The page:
Why does this matter?

Although these rules may appear at first glance to be cumbersome and complex, companies are more than willing to adhere to such requirements if doing so means that they will be able to effectively counter-balance or offset the risk of loss associated with the underlying business transaction being hedged.  Otherwise, it would be economically inefficient for a company to hedge against certain market risks associated with a business transaction if the hedge and the item or items being hedged were to result in opposing tax treatments (i.e., capital and ordinary treatment).  Therefore, unless and until the rules relating to hedging transactions are simplified, companies will continue to meticulously follow the identification and accounting requirements set forth under section 1221, section 446, and the regulations promulgated thereunder.  

[1]       Unless otherwise indicated, all section references in this opinion letter are to the Internal Revenue Code of 1986, as amended (the “Code”), and the Treasury regulations promulgated thereunder.

[2]       We note for completeness that the timing rules set forth under Treas. Reg. § 1.446-4, discussed below, generally are not dependent on whether a taxpayer appropriately makes a hedge identification.  In general, these timing rules apply to the timing of income, gain, loss, or deduction produced by a hedging transaction as defined under Treas. Reg. § 1.1221-2, regardless of whether a proper identification is made or not.  See Treas. Reg. § 1.446-4(a).

[3]       Section 1221(b)(2)(A); Treas. Reg. § 1.1221-2(b), (d); see also Treas. Reg. § 1.1221-2(c)(2) (providing that property is ordinary property to a taxpayer only if a sale or exchange of the property by the taxpayer could not produce capital gain or loss under any circumstances and that an obligation is an ordinary obligation if performance or termination of the obligation by the taxpayer could not produce capital gain or loss).

[4]      Treas. Reg. § 1.1221-2(c)(4)(i), (ii); Treas. Reg. § 1.1221-2(d) (identifying transactions that manage risk).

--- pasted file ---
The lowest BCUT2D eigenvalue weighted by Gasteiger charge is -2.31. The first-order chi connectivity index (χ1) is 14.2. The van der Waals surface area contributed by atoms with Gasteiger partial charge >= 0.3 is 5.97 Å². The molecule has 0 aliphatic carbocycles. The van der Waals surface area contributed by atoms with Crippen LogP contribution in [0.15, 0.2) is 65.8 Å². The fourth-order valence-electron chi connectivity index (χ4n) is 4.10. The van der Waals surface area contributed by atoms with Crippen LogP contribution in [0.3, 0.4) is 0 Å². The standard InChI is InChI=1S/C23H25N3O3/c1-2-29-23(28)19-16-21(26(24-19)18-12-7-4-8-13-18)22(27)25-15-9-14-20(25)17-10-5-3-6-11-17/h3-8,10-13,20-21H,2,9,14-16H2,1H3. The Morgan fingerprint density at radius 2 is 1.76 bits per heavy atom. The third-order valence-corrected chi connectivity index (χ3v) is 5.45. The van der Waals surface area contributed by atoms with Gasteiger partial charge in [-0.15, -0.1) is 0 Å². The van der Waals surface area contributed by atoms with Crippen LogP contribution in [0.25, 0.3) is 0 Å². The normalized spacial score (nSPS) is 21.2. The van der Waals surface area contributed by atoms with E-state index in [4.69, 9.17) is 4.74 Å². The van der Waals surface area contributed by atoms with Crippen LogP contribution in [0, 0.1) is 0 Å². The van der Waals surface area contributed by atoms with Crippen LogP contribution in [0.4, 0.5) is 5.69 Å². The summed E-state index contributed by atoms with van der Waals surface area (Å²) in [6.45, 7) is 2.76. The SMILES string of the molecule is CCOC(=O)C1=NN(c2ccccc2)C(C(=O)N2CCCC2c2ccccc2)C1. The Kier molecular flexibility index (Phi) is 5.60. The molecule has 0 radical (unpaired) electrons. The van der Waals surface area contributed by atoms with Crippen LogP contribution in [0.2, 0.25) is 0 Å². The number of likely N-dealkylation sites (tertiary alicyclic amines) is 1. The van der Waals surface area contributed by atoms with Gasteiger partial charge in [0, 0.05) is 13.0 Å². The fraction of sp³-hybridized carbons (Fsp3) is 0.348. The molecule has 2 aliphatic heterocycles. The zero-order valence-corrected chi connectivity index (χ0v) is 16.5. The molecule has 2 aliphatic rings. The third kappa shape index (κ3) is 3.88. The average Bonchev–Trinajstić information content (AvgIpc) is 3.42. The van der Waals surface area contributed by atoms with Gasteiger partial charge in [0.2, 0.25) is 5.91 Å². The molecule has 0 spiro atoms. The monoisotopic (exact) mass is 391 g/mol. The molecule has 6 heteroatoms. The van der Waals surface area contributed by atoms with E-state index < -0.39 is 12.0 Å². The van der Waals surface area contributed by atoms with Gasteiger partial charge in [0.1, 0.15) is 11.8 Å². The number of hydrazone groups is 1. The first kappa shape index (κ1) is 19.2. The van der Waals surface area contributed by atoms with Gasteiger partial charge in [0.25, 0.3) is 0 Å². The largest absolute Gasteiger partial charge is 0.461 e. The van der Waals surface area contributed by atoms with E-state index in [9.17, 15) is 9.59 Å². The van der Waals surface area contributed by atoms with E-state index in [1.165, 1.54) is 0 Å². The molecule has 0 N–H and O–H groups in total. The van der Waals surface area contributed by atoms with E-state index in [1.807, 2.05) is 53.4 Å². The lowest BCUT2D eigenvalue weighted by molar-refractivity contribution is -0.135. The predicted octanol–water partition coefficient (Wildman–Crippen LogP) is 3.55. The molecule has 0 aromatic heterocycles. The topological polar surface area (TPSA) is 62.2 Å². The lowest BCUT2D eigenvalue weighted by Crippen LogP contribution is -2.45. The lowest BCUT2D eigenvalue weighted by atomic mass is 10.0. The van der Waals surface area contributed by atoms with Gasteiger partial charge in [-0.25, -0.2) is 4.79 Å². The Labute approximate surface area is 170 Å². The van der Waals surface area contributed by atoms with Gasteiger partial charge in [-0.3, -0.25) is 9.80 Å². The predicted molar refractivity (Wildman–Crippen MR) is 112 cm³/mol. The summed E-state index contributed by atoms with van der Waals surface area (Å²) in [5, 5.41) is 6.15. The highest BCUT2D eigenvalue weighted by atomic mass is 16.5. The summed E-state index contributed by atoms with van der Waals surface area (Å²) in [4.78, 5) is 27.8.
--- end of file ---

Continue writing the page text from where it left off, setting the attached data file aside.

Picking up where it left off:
[5]       Treas. Reg. § 1.1221-2(c)(4)(i), (d)(1)(i).

[6]      We note for completeness that the rules discussed herein apply to tax hedging transactions that are entered into with the purpose of hedging an ordinary asset and, therefore, do not apply to all accounting and business hedges, per se. 

[7]       Section 1221(a)(7); Treas. Reg. § 1.1221-2(f)(1), (4)(ii)

[8]      Treas. Reg. § 1.1221-2(f)(1), (2), (4)(ii).

[9]      Treas. Reg. § 1.1221-2(f)(2)(i); see also Treas. Reg. § 1.1221-2(f)(3) (providing specific requirements for certain types of hedges).

[10]     T.D. 8555, 1994-2 C.B. 180 (July 18, 1984).

[11]      Treas. Reg. § 1.1221-2(f)(4).  The regulations further state that the identification of a hedging transaction for financial accounting regulatory purposes is not unambiguous unless the books and records indicate the identification is also being made for tax purposes.  Id.

[12]      Treas. Reg. § 1.1221-2(g)(1)(i); see also Treas. Reg. § 1.1221-2(g)(1)(ii) (providing an exception for transactions that are not hedging transactions, but that were identified as such by the taxpayer due to inadvertent error).

[13]      Id.

[14]     Treas. Reg. § 1.1221-2(g)(2)(i); see also Treas. Reg. § 1.1221-2(g)(2)(ii) (providing an exception for transactions that are hedging transactions, but that were not identified as such by the taxpayer due to inadvertent error) and (iii) (providing an anti-abuse rule whereby the gain from a hedging transaction will be treated as ordinary if the taxpayer does not properly identify a transaction but has no reasonable grounds for treating the transaction as other than a hedging transaction). 

[15]      Treas. Reg. § 1.446-4(b).

[16]     Treas. Reg. § 1.446-4(b), (c).

[17]      Treas. Reg. § 1.446-4(c).

[18]     Treas. Reg. § 1.446-4(d).